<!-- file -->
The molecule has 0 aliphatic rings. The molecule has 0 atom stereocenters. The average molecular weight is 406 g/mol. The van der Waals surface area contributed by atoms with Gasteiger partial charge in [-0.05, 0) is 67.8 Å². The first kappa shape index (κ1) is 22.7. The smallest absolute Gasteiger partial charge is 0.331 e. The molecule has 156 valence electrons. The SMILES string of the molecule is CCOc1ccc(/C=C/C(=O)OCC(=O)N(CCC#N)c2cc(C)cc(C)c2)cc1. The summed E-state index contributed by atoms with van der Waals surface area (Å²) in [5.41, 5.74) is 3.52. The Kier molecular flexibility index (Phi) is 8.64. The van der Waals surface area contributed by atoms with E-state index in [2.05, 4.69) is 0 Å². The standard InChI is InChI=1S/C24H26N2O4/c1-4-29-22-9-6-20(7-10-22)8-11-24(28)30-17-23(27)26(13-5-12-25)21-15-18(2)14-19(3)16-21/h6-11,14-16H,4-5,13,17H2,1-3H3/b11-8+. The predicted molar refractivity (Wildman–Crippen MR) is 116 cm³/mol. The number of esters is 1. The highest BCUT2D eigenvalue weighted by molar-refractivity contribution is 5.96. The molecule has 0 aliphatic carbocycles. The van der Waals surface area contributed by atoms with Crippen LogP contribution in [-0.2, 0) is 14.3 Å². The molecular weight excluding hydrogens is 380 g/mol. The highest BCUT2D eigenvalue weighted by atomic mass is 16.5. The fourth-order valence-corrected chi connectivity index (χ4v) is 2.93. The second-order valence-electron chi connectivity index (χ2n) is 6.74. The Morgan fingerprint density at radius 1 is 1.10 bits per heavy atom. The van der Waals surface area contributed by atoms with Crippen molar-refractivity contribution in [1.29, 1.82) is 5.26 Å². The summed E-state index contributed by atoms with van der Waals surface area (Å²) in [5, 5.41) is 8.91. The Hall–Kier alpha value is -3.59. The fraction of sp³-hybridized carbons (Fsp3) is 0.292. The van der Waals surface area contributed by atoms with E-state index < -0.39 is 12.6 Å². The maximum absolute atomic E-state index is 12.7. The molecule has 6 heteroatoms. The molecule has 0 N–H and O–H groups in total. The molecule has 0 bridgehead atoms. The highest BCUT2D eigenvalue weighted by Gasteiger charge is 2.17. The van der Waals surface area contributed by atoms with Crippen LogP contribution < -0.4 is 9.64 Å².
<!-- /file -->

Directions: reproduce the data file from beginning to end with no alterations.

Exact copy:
The molecule has 0 aliphatic rings. The molecule has 0 atom stereocenters. The average molecular weight is 406 g/mol. The van der Waals surface area contributed by atoms with Gasteiger partial charge in [-0.05, 0) is 67.8 Å². The first kappa shape index (κ1) is 22.7. The smallest absolute Gasteiger partial charge is 0.331 e. The molecule has 156 valence electrons. The SMILES string of the molecule is CCOc1ccc(/C=C/C(=O)OCC(=O)N(CCC#N)c2cc(C)cc(C)c2)cc1. The summed E-state index contributed by atoms with van der Waals surface area (Å²) in [5.41, 5.74) is 3.52. The Kier molecular flexibility index (Phi) is 8.64. The van der Waals surface area contributed by atoms with E-state index in [2.05, 4.69) is 0 Å². The standard InChI is InChI=1S/C24H26N2O4/c1-4-29-22-9-6-20(7-10-22)8-11-24(28)30-17-23(27)26(13-5-12-25)21-15-18(2)14-19(3)16-21/h6-11,14-16H,4-5,13,17H2,1-3H3/b11-8+. The predicted molar refractivity (Wildman–Crippen MR) is 116 cm³/mol. The number of esters is 1. The highest BCUT2D eigenvalue weighted by molar-refractivity contribution is 5.96. The molecule has 0 aliphatic carbocycles. The van der Waals surface area contributed by atoms with Crippen LogP contribution in [-0.2, 0) is 14.3 Å². The molecular weight excluding hydrogens is 380 g/mol. The highest BCUT2D eigenvalue weighted by atomic mass is 16.5. The fourth-order valence-corrected chi connectivity index (χ4v) is 2.93. The second-order valence-electron chi connectivity index (χ2n) is 6.74. The Morgan fingerprint density at radius 1 is 1.10 bits per heavy atom. The van der Waals surface area contributed by atoms with Crippen molar-refractivity contribution in [1.29, 1.82) is 5.26 Å². The summed E-state index contributed by atoms with van der Waals surface area (Å²) in [5, 5.41) is 8.91. The Hall–Kier alpha value is -3.59. The fraction of sp³-hybridized carbons (Fsp3) is 0.292. The van der Waals surface area contributed by atoms with E-state index < -0.39 is 12.6 Å². The maximum absolute atomic E-state index is 12.7. The molecule has 6 heteroatoms. The molecule has 0 N–H and O–H groups in total. The molecule has 0 bridgehead atoms. The highest BCUT2D eigenvalue weighted by Gasteiger charge is 2.17. The van der Waals surface area contributed by atoms with Crippen LogP contribution < -0.4 is 9.64 Å².